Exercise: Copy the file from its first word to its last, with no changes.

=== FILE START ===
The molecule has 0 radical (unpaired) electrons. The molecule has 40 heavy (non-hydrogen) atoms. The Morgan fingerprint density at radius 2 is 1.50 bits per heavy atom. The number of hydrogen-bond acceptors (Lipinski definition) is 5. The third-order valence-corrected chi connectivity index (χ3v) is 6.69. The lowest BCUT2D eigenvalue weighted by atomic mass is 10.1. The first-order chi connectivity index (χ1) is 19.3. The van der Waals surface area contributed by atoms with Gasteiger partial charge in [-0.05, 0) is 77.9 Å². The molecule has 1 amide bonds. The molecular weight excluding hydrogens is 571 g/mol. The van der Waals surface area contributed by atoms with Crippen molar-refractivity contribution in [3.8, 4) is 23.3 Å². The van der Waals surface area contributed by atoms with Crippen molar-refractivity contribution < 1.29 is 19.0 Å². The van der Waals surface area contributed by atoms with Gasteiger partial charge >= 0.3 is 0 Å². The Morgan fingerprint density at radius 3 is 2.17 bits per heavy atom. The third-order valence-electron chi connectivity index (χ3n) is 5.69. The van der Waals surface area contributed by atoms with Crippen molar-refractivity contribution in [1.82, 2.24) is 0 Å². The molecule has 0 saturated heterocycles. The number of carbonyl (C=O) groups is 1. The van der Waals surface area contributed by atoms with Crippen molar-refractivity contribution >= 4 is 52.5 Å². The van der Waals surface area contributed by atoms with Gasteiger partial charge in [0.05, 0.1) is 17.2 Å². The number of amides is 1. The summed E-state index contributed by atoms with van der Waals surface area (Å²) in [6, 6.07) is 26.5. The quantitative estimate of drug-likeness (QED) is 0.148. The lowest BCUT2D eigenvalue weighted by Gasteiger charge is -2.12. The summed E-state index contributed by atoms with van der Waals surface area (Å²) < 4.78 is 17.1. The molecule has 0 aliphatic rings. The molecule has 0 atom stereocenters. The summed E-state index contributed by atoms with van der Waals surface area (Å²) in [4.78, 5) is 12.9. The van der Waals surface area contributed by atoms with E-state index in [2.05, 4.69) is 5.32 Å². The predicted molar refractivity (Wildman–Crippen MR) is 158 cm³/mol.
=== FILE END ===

The molecule has 0 radical (unpaired) electrons. The molecule has 40 heavy (non-hydrogen) atoms. The Morgan fingerprint density at radius 2 is 1.50 bits per heavy atom. The number of hydrogen-bond acceptors (Lipinski definition) is 5. The third-order valence-corrected chi connectivity index (χ3v) is 6.69. The lowest BCUT2D eigenvalue weighted by atomic mass is 10.1. The first-order chi connectivity index (χ1) is 19.3. The van der Waals surface area contributed by atoms with Gasteiger partial charge in [-0.05, 0) is 77.9 Å². The molecule has 1 amide bonds. The molecular weight excluding hydrogens is 571 g/mol. The van der Waals surface area contributed by atoms with Crippen molar-refractivity contribution in [3.8, 4) is 23.3 Å². The van der Waals surface area contributed by atoms with Crippen molar-refractivity contribution < 1.29 is 19.0 Å². The van der Waals surface area contributed by atoms with Gasteiger partial charge >= 0.3 is 0 Å². The Morgan fingerprint density at radius 3 is 2.17 bits per heavy atom. The third-order valence-electron chi connectivity index (χ3n) is 5.69. The van der Waals surface area contributed by atoms with Crippen molar-refractivity contribution in [1.82, 2.24) is 0 Å². The molecule has 0 saturated heterocycles. The number of carbonyl (C=O) groups is 1. The van der Waals surface area contributed by atoms with Crippen molar-refractivity contribution >= 4 is 52.5 Å². The van der Waals surface area contributed by atoms with Gasteiger partial charge in [0.05, 0.1) is 17.2 Å². The number of amides is 1. The summed E-state index contributed by atoms with van der Waals surface area (Å²) in [6, 6.07) is 26.5. The quantitative estimate of drug-likeness (QED) is 0.148. The lowest BCUT2D eigenvalue weighted by Gasteiger charge is -2.12. The summed E-state index contributed by atoms with van der Waals surface area (Å²) < 4.78 is 17.1. The molecule has 0 aliphatic rings. The molecule has 0 atom stereocenters. The summed E-state index contributed by atoms with van der Waals surface area (Å²) in [4.78, 5) is 12.9. The van der Waals surface area contributed by atoms with E-state index in [2.05, 4.69) is 5.32 Å². The predicted molar refractivity (Wildman–Crippen MR) is 158 cm³/mol.